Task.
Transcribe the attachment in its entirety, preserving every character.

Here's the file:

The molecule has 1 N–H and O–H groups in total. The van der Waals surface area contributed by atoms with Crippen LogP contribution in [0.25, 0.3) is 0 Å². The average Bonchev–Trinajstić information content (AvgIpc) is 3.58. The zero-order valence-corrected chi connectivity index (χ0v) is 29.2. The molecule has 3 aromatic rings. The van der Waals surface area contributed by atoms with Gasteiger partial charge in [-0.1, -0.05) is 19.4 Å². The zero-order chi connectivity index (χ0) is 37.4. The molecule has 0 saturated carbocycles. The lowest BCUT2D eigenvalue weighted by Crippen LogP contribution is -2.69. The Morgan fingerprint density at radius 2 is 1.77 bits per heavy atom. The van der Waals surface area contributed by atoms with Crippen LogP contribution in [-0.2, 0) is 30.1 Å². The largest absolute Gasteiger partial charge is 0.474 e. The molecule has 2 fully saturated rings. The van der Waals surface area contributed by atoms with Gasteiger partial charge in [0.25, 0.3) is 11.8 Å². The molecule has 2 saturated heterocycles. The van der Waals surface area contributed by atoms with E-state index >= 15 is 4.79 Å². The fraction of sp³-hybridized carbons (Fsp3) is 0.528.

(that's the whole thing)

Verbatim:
The molecule has 1 N–H and O–H groups in total. The van der Waals surface area contributed by atoms with Crippen LogP contribution in [0.25, 0.3) is 0 Å². The average Bonchev–Trinajstić information content (AvgIpc) is 3.58. The zero-order valence-corrected chi connectivity index (χ0v) is 29.2. The molecule has 3 aromatic rings. The van der Waals surface area contributed by atoms with Gasteiger partial charge in [-0.1, -0.05) is 19.4 Å². The zero-order chi connectivity index (χ0) is 37.4. The molecule has 0 saturated carbocycles. The lowest BCUT2D eigenvalue weighted by Crippen LogP contribution is -2.69. The Morgan fingerprint density at radius 2 is 1.77 bits per heavy atom. The van der Waals surface area contributed by atoms with Crippen LogP contribution in [-0.2, 0) is 30.1 Å². The largest absolute Gasteiger partial charge is 0.474 e. The molecule has 2 fully saturated rings. The van der Waals surface area contributed by atoms with Gasteiger partial charge in [0.25, 0.3) is 11.8 Å². The molecule has 2 saturated heterocycles. The van der Waals surface area contributed by atoms with E-state index >= 15 is 4.79 Å². The fraction of sp³-hybridized carbons (Fsp3) is 0.528.